Take a Chicano art and history tour and give your spending money to the local shops. While you’re at it, check out a good list of Black-owned restaurants too: https://www.sandiegoreader.com/news/2020/jun/02/feast-five-black-owned-restaurants-try-san-diego/ Then head up I-5 to the World Beat Center, celebrating indigenous cultures of the African Diaspora, and the African American World History Museum.

Drive down to Imperial Beach, and hike out into the Tijuana River Estuary until you get to the beach at the border. Pause quietly in Friendship Park, which straddles the US and Mexico. Originally the park was an open space where families could meet with one foot in San Diego and the other in TJ, but in 1994 a fence was installed to separate families from one another. Cross the border and walk along the wall. There, you’ll find a memorial to migrants lost in the California deserts.

Each cross has a name, the age of the person at the time of death, and the village where they are from. Head to Casa del Migrante and share a meal with men who have been deported to Mexico from the United States. Wait 3-5 hours in the border line and once you’ve crossed back into the US, drive out to the East County where, among the hills and valleys, you’ll find horse pastures, hiking trails, and breathtaking vistas of the setting sun. We cannot possibly cover each neighborhood, restaurant, or activity that represents women who are incarcerated or on house arrest, but these spots would make for important experiences in and with our community.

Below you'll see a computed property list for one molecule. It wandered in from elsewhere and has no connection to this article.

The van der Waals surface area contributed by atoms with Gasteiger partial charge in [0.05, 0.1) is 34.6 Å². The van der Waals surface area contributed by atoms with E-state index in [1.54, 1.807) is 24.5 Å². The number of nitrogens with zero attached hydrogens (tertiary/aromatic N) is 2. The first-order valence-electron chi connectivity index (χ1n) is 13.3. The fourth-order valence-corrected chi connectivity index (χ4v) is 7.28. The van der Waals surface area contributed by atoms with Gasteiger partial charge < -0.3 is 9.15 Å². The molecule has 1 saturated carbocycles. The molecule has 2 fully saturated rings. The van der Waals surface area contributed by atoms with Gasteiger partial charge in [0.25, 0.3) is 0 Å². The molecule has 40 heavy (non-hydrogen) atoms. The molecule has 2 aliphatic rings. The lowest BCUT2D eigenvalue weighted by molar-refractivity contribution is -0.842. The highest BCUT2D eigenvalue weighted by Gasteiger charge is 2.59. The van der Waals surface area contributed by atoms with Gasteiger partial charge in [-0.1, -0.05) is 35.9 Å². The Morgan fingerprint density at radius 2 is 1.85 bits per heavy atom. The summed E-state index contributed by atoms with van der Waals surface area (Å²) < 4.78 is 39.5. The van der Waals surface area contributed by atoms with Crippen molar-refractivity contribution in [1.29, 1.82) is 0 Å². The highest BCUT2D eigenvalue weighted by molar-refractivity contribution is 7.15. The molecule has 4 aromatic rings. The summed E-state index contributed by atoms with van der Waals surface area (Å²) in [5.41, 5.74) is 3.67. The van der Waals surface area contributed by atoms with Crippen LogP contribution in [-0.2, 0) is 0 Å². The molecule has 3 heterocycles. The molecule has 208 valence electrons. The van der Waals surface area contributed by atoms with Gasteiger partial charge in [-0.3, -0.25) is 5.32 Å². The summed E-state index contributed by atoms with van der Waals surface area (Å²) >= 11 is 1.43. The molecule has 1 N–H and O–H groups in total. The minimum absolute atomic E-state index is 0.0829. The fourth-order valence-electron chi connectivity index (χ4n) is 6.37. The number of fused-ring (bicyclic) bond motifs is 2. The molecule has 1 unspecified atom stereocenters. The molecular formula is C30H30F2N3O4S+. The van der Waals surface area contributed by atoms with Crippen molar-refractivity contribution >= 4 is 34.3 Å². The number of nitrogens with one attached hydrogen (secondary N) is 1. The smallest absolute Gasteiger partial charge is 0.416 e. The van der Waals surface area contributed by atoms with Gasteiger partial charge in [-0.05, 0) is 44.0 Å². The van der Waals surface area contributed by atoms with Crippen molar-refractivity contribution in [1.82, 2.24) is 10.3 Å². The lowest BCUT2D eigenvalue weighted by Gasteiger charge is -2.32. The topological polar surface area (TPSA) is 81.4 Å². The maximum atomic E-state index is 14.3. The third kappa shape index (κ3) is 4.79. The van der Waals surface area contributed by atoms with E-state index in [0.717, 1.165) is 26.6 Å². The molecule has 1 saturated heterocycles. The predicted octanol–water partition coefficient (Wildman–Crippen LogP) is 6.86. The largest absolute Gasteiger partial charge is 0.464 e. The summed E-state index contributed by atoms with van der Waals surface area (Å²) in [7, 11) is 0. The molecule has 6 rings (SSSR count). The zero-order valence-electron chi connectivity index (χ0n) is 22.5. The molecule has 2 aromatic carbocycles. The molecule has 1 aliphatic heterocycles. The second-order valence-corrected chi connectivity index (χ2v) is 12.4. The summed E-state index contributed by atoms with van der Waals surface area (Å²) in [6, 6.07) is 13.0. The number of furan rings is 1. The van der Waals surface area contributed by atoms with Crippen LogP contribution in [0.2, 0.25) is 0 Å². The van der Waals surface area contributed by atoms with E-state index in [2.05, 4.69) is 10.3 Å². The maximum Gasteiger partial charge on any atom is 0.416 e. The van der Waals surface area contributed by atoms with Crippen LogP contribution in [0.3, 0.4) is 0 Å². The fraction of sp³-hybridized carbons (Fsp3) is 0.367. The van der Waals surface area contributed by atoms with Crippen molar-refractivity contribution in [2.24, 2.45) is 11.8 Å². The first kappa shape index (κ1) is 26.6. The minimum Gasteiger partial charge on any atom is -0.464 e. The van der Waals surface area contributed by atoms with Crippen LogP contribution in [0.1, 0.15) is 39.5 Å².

The Shoutout series is all about recognizing that our success and where we are in life is at least somewhat thanks to the efforts, support, mentorship, love and encouragement of others. So is there someone that you want to dedicate your shoutout to?
We here at Poetic Justice in San Diego have received an incredible amount of encouragement and support from the original team in Oklahoma, including our Executive Director, Ellen Stackable, Board President and Volunteer Coordinator Hanna Al-Jibouri, board members Karen Workun and Liz Collaja, and Director of Development and Finance, Alyssa Doty. Their kindness, generosity of spirit, and mentorship has benefitted our growth in countless ways.

We are also thankful for the trust given to us by the reentry staff at Las Colinas, including Bridget Wright and Tyowanda Harvey-Amoke. Their care and concern for the rehabilitation and wellbeing of women experiencing incarceration has made it possible for organizations like ours to do what we do. Our collaboration is the reason we are successful.

To the fearless advocates for human dignity and social justice, we are guided by you: Paulo Freire, Bryan Stevenson, Brene Brown, folks at the Marshall Project, the Vera Institute, the Sentencing Project, the Prison Policy Initiative, Mary Oliver, Maya Angelou, Joy Harjo, and countless others who show us the way. To our volunteers! We would be nothing without you- Kathleen, Stephanie, Judy, Eileen, Sophia, Lisa, Karen, Katie, Valentine, and Lesley- you each possess a tireless willingness to show up, adapt, and sit with our students in their traumatic time of need.

Finally, Poetic Justice is most grateful to the many women who have graced our classes. They are our truest guides, teaching us their humanity, their dignity, and their courage.

Website: http://poeticjustice.org/
Instagram: https://www.instagram.com/poeticjusticeok/
Twitter: https://twitter.com/PoeticJusticeOk
Facebook: https://www.facebook.com/poeticjusticeok
Youtube: https://www.youtube.com/watch?v=FxdjDKJhy98&t=24s
Other: SHOP: https://www.etsy.com/shop/poeticjusticeok DONATE: https://www.eleoonline.net/Pages/WebForms/Mobile/ShowFormMobile.aspx?id=dba54bff-ae4a-402f-a3c5-5a74a59cac92&linkto=704

Image Credits
Tyowanda Harvey-Amoke – group shots of students in class Stephanie Lavender – Student’s Poetry Anthologies Katie Turner – All other images